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The Petals' Butterfly Mountain, on Camera Obscura Records, was one of my favourite albums reviewed in this issue. After hearing this I got in touch with the band, who also run November Rain Records, and got some of their other releases. As well as several CDs and 7"s on November Rain, I got the LP version of Traveling By Spore, by Stuntz's Blue Leg Expedition (a Petals side project consisting of Cary Wolf and 12 other musicians, several of whom are also in The Petals), released by September Gurls Records. I bought the CD version of this when it came out in the late 90s, but this LP is still worth having as the track listing is different. Requiem for Viv, Dangerous Sleep, The Land of Serpentine and Hex Bag from the CD are not included here, but the LP has instead Kitchen Jig and Grizelda's Metal Box which were not included on the CD. This is brilliant psych-folk with a wide variety of instruments, including banjo, autoharp, sitar, moog, mandolin, Celtic pipes, flute, panpipes, violin, woodblocks, recorder, folk harp and kettledrums, alongside the more usual instrumentation. The music has much in common with The Petals, especially the sitar-laden title track and Coves of Her Mind. Not to be missed if you're a fan of Cary Wolf's main band.

Another Petals side project is The Cake People - I have their Statues 7" and Cake Fold Sleeve double 7", both on November Rain. Statues is on grey marbley vinyl - statue colour, I guess. This song has the sort of melody you'd expect from The Petals, but the arrangement is very different. This is psychedelic rock with very loud guitars. The B-side, Going Away, isn't a noisy song, but hazy psych-pop with a folky touch. Both songs are excellent. Cake Fold Sleeve has great surreal artwork from Lance Lawrie, and is on purple and green vinyl (incidentally, my two favourite colours!) Some years back I got a Zero Budget Records compilation double 7" in a gatefold sleeve, which also featured artwork from Lance Lawrie; I recognised his style of art immediately when seeing the Cake People 7" sleeve. Charms is really brill psych-folk-pop with a Petals-like tune and tongue-in-cheek lyrics about fairies and cake. She Is Cake has Petals-like instrumentation, including sitar, but the song itself is nothing like them - an off-kilter spoken track. Watering Can is excellent psych-pop with folky and quirky elements. Ice Fishing is quirky psychedelia with backwards guitar and gruff vocals.

Parahelion is The Petals' first album, released by November Rain. The songs here are essentially psych-pop, with additional folk and occasional rock elements, and are all ultra-melodic. This CD is totally fantastic, packed full of completely brilliant songs. It's an album I want to play all the way through; there are no specific favourites and no duffers here, all songs are superb. I can't praise this album enough, it's a real classic. I've been listening to this a lot of late and I'm sure I'll be listening to it for a long time to come as well.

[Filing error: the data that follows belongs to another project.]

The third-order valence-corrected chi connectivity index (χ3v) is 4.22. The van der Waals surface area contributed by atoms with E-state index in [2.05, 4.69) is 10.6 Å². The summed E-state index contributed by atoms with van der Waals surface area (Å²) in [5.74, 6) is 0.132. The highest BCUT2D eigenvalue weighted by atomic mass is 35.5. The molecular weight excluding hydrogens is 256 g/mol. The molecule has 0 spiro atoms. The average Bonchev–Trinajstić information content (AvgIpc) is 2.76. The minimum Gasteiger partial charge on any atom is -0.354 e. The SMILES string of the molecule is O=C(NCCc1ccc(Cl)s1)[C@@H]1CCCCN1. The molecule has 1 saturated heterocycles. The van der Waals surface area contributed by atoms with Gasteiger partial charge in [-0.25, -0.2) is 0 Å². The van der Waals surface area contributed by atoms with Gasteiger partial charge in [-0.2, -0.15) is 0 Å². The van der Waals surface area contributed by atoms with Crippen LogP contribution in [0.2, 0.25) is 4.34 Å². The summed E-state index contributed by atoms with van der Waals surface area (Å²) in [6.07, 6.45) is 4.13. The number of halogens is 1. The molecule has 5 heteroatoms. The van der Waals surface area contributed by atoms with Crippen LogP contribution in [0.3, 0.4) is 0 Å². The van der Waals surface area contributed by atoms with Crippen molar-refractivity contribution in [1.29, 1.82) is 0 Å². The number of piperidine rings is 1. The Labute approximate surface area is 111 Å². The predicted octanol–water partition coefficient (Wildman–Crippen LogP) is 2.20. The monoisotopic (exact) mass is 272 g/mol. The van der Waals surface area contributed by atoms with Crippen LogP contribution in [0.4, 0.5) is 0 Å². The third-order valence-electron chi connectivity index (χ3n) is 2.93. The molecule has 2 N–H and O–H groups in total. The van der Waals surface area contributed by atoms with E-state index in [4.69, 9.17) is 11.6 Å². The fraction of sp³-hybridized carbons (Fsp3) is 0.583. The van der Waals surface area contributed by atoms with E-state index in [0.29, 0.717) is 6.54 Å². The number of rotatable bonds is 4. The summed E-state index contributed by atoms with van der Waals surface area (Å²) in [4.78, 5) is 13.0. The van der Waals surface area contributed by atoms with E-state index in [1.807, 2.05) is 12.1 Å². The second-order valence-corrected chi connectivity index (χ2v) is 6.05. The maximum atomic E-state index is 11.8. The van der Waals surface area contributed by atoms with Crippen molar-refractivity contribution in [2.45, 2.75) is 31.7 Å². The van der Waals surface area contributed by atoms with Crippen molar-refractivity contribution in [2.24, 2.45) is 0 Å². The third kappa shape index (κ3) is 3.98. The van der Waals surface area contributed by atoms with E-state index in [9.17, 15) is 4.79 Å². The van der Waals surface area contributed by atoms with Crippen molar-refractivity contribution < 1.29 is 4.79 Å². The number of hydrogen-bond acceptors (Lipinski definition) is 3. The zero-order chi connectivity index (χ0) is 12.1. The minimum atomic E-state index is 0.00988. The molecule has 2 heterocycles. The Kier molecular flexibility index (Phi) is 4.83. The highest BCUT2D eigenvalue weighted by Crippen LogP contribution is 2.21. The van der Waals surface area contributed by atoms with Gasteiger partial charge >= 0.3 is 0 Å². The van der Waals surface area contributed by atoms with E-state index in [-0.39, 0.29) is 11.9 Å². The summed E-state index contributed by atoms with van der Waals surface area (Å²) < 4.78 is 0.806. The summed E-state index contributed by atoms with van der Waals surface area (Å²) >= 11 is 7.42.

The follow-up, also on November Rain, is Cadis Center. This is yet another psych-pop masterpiece! The songs vary from delicate folky tracks (such as Silver) to music with a strong rock influence (such as Old Blue Dress and Tim's Song) as well as a whole host of more poppy tracks, such as Project Magnet, a supremely catchy song about flying saucers, which comes complete with UFO sound effects, and which makes me grin from ear to ear whenever I listen to it! I've had this song on the brain so much lately! Once again, there's not a duff track to be heard on this album. I've come to the conclusion this band can do no wrong!

Due out next year on November Rain is Buds & Blossoms, a Petals compilation album consisting of tracks from singles and compilations. The band were kind enough to send me an advance CDR of this. The version I have appears to be taken directly from the records, as you can hear surface noise at the start and end of tracks, but as it's marked 'Prototype', it's possible that the finished article will be cleaned up a bit? Even if it's not, this is still a good chance to hear assorted tracks from The Petals, most of which are probably hard to find now. Included is the sort of psych-pop-folk typical of the band, as well as Dreamtime, a hazy, hypnotic song with lashings of sitar and backwards guitar, that is more overtly psychedelic than their usual material, and a cover of the Hawkwind song Hurry on Sundown, featuring woodwind, sitar and spacey synth.

Also in the works is a new Stuntz's Blue Leg Expedition album - I for one am keen to hear this! Yes, I can safely say The Petals, and their side projects, have created some of the most exciting music I've heard in a long while. For more info on the band and their November Rain label, contact name-is-julia@carolina.rr.com


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Text Kim Harten, 2003.